“Charlotte’s commercial real estate cools off” (June 10, 2022)
BofA CEO takes pay cut
Don’t feel too bad for him, but Bank of America’s CEO took a pay cut last year.
The Charlotte-based bank said in a securities filing on Friday that CEO Brian Moynihan received total compensation of $30M for 2022, down from the $32M he received in 2021.
The filing didn’t explain the change in pay but said that the bank’s board “acknowledged the Company’s continued success in 2022 and Mr. Moynihan’s leadership under this operating model, particularly in this period of considerable economic uncertainty.” In 2022, the bank’s profits decreased, and its stock slid 26%.
Moynihan’s pay consisted of $1.5M in base salary and $28.5M in stock. Bank of America is Charlotte’s fourth-largest employer, with about 15,000 local workers, according to the Charlotte Business Journal’s Book of Lists. —TM
Auto insurers seek 28% rate increase in N.C.
The cost of car insurance could be skyrocketing soon, with a group of insurance companies pressing the state to allow rates to go up by 28%.
The request, which requires approval from the N.C. Department of Insurance, stems from what insurers say is higher costs of car repairs. Insurers don’t always get the full rate increases they seek: In 2019, they sought a 7.6% increase but wound up with only 1.6%. Last year, homeowners insurance companies sought a 42.6% increase but wound up with only 9.9%.
Insurance Commissioner Mike Causey said the insurance department would investigate the request. Any changes would take effect Oct. 1. —TM
You might be interested in these Charlotte events: Networking breakfast at TopGolf; Three Bone Theater play
From The Ledger’s events board:
TUESDAY: Coffee and Breakfast with the Chamber, 8:30-11 a.m., Topgolf Charlotte University, 9110 Drivers Way, Charlotte. Join the Charlotte Area Chamber of Commerce for coffee and a hot buffet breakfast at Topgolf in University City. Networking and a special update from University City Partners, followed by Topgolf bays open for gameplay. Free.
FEB. 10-FEB. 25: “Andy and the Orphans” play, by Three Bone Theatre. 8 p.m. Thursdays, Fridays and Saturdays; 2 p.m. Sundays. The Arts Factory at West End Studios, 1545 W. Trade Street, Charlotte. Join Three Bone Theatre for the Charlotte premiere of “Andy and the Orphans,” a rollicking ride that proves it’s never too late to follow a new road. It’s the first play on- or off-Broadway to feature a character with Down syndrome. Tickets are $25 online or $30 at the door.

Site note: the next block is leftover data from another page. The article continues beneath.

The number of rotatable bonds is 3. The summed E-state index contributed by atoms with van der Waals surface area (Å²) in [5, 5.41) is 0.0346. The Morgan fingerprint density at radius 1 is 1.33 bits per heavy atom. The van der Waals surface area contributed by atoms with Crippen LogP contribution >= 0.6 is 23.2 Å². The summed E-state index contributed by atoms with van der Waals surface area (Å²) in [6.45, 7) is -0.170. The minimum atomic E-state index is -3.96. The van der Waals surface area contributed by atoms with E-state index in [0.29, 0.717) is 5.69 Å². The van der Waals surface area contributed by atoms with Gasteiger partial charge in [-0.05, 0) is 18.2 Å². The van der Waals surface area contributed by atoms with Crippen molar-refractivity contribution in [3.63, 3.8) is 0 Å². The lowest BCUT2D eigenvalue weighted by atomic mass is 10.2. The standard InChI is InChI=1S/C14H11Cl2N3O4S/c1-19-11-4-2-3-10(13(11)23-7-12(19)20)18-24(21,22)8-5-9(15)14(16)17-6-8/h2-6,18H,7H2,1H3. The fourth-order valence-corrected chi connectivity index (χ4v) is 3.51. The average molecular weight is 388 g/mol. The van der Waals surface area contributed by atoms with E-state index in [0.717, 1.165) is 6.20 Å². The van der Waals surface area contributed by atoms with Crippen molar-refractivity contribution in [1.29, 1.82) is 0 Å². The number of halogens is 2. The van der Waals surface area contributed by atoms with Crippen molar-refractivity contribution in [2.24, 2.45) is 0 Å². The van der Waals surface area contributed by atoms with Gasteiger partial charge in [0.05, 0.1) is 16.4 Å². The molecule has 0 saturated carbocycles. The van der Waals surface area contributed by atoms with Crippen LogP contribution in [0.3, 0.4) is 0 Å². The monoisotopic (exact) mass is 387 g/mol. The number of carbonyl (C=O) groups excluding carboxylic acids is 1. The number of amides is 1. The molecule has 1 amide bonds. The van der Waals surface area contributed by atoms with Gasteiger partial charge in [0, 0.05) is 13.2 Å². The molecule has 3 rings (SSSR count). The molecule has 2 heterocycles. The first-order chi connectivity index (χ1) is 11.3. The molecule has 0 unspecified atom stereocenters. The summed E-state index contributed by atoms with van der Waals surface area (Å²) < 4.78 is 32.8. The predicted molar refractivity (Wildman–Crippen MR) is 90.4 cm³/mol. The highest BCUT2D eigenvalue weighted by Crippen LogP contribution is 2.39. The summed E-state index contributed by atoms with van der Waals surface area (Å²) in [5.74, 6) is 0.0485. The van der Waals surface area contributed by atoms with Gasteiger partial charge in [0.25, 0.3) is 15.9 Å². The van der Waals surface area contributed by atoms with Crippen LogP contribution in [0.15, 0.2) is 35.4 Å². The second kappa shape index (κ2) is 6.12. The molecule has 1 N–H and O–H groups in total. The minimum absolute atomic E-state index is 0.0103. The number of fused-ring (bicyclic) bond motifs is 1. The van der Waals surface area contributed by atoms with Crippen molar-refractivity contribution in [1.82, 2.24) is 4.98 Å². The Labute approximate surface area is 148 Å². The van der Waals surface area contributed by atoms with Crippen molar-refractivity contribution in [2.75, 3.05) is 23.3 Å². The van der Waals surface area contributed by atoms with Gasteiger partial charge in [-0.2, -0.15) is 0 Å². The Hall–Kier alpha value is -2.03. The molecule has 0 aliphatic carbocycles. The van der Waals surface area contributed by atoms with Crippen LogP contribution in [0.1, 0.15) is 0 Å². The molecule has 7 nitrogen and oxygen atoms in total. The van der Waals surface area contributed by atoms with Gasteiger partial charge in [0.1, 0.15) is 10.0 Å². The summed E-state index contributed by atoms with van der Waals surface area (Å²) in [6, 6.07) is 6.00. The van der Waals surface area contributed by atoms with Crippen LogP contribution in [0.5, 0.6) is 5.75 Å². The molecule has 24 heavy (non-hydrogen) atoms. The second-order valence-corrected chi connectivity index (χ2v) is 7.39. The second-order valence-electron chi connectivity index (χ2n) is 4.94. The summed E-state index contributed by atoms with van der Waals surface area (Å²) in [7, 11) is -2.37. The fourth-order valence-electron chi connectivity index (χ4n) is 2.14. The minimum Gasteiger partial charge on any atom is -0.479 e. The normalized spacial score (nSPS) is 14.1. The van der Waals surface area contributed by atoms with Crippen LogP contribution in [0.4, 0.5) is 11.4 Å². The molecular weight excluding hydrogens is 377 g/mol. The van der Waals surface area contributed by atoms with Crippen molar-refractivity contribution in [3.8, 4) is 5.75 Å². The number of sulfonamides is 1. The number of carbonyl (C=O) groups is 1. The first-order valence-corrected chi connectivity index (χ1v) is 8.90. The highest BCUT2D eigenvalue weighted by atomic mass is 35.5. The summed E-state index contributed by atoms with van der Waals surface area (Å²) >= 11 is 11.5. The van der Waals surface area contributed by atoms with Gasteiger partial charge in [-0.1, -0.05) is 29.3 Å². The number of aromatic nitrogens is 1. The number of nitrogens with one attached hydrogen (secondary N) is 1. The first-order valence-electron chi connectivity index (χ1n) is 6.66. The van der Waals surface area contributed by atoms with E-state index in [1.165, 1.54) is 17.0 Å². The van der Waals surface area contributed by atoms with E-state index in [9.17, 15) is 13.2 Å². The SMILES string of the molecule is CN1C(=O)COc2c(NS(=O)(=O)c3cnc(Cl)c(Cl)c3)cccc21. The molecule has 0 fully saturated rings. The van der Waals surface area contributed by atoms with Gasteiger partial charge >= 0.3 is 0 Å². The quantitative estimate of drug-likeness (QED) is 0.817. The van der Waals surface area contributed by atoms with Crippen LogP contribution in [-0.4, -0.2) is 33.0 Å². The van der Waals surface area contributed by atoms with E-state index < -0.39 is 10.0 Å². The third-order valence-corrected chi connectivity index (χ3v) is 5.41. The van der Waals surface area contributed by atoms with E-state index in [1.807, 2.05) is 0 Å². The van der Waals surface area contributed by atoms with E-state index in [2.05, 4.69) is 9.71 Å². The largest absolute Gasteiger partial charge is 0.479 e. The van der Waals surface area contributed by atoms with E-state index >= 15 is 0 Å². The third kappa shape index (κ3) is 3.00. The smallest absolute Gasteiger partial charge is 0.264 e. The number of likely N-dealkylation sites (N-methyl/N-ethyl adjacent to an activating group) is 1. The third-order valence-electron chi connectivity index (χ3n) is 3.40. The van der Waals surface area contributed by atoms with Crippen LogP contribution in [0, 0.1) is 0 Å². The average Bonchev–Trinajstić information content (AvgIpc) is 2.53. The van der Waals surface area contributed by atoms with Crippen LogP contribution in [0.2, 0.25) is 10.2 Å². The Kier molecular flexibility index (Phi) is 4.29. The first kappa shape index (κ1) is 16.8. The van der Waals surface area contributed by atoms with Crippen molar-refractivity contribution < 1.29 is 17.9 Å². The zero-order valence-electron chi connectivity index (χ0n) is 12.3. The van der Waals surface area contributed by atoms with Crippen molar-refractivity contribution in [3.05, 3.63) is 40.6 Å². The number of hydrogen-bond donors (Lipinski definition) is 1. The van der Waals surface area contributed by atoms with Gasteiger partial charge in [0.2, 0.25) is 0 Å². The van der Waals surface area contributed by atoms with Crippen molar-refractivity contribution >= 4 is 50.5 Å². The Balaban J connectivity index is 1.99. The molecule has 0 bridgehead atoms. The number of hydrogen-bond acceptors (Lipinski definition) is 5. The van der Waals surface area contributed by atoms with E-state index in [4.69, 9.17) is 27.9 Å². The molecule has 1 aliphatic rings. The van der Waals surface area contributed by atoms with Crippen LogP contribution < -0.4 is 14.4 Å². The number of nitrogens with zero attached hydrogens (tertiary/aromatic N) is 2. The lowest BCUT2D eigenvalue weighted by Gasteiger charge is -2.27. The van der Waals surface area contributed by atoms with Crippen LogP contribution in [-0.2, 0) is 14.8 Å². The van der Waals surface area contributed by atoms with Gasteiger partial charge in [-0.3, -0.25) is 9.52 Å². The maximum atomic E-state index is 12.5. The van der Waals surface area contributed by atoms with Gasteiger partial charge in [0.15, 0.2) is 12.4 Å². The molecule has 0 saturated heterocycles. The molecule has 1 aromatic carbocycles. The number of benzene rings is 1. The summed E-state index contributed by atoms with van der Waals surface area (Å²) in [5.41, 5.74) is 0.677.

➡️ List your event on the Ledger events board.
Bus driver strike averted: Charlotte Area Transit System bus drivers voted 204-11 to approve a new contract after weeks of strike threats. The contract includes raises of $3 an hour, better pay on weekends and evenings and improved health insurance, a source told WCNC. (WCNC)
Shot fired at Northlake Mall: Police say they believe a shot was fired inside Northlake Mall on Sunday afternoon, following a dispute between two people. The incident prompted the closing of the mall for the rest of the day. Nobody was injured by gunfire. (WBTV)
South Carolina moves to front of election line: The Democratic National Committee approved an election calendar for 2024 that gives South Carolina the first sanctioned presidential primary, ahead of traditional early states Iowa and New Hampshire. It would be Feb. 3, 2024. (NPR)
Restaurant plans paused: The owner of acclaimed restaurant Leah & Louise is holding off on plans to open four new restaurants at Camp North End that had been announced a year ago. BayHaven Restaurant Group cited a “changing economic climate and construction costs.” Camp North End said it would continue looking to fill the spaces that the restaurants would have occupied. (Biz Journal, subscriber-only)
Low bonds criticized: The president of the Charlotte-Mecklenburg Fraternal Order of Police criticized local judges for setting bond amounts too low for violent and repeat offenders. He said the message is “our jail cells are open” because “there’s no real protections in place when a violent crime has occurred to ensure that these offenders are where they need to be.” The criticism follows the quick release of a 47-year-old repeat offender charged with felony stalking and assault with a deadly weapon. Judge Jennifer Fleet had set his bond at $5,000. (WBTV)
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Executive editor: Tony Mecia; Managing editor: Cristina Bolling; Staff writer: Lindsey Banks; Contributing editor: Tim Whitmire, CXN Advisory; Contributing photographer/videographer: Kevin Young, The 5 and 2 Project